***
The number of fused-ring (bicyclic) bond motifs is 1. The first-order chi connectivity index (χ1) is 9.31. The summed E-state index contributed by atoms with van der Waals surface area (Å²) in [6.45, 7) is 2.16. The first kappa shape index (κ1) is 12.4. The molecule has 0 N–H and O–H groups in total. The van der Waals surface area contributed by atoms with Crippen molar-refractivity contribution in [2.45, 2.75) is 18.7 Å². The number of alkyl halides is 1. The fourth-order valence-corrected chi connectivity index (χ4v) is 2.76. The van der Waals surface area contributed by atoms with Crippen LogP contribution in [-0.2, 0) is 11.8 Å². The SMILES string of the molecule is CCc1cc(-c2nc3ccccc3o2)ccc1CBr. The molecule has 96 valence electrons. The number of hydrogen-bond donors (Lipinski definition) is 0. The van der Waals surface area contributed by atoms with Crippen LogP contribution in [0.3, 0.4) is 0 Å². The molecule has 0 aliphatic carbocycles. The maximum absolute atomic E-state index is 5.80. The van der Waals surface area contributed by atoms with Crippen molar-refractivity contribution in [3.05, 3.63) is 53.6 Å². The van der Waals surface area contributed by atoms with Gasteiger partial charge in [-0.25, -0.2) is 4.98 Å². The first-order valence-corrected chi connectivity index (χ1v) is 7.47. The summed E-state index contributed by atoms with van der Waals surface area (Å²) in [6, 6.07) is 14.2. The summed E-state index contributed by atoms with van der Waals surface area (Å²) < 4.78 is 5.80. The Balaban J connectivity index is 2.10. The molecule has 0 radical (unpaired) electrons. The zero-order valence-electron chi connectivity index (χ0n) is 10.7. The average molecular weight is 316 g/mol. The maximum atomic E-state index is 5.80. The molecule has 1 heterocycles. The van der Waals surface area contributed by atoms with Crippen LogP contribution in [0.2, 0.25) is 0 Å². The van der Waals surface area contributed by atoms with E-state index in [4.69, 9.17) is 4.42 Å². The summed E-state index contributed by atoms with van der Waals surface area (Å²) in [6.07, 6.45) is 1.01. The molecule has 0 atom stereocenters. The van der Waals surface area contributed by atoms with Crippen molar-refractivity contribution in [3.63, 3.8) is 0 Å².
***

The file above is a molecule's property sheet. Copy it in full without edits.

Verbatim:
The number of fused-ring (bicyclic) bond motifs is 1. The first-order chi connectivity index (χ1) is 9.31. The summed E-state index contributed by atoms with van der Waals surface area (Å²) in [6.45, 7) is 2.16. The first kappa shape index (κ1) is 12.4. The molecule has 0 N–H and O–H groups in total. The van der Waals surface area contributed by atoms with Crippen molar-refractivity contribution in [2.45, 2.75) is 18.7 Å². The number of alkyl halides is 1. The fourth-order valence-corrected chi connectivity index (χ4v) is 2.76. The van der Waals surface area contributed by atoms with Crippen LogP contribution in [-0.2, 0) is 11.8 Å². The SMILES string of the molecule is CCc1cc(-c2nc3ccccc3o2)ccc1CBr. The molecule has 96 valence electrons. The number of hydrogen-bond donors (Lipinski definition) is 0. The van der Waals surface area contributed by atoms with Crippen LogP contribution in [0.3, 0.4) is 0 Å². The molecule has 0 aliphatic carbocycles. The maximum absolute atomic E-state index is 5.80. The van der Waals surface area contributed by atoms with Crippen molar-refractivity contribution in [3.05, 3.63) is 53.6 Å². The van der Waals surface area contributed by atoms with Gasteiger partial charge in [-0.25, -0.2) is 4.98 Å². The first-order valence-corrected chi connectivity index (χ1v) is 7.47. The summed E-state index contributed by atoms with van der Waals surface area (Å²) in [6, 6.07) is 14.2. The summed E-state index contributed by atoms with van der Waals surface area (Å²) < 4.78 is 5.80. The Balaban J connectivity index is 2.10. The molecule has 0 radical (unpaired) electrons. The zero-order valence-electron chi connectivity index (χ0n) is 10.7. The average molecular weight is 316 g/mol. The maximum atomic E-state index is 5.80. The molecule has 1 heterocycles. The van der Waals surface area contributed by atoms with Crippen LogP contribution in [0.2, 0.25) is 0 Å². The van der Waals surface area contributed by atoms with E-state index in [4.69, 9.17) is 4.42 Å². The summed E-state index contributed by atoms with van der Waals surface area (Å²) in [6.07, 6.45) is 1.01. The molecule has 0 atom stereocenters. The van der Waals surface area contributed by atoms with Crippen molar-refractivity contribution in [3.63, 3.8) is 0 Å².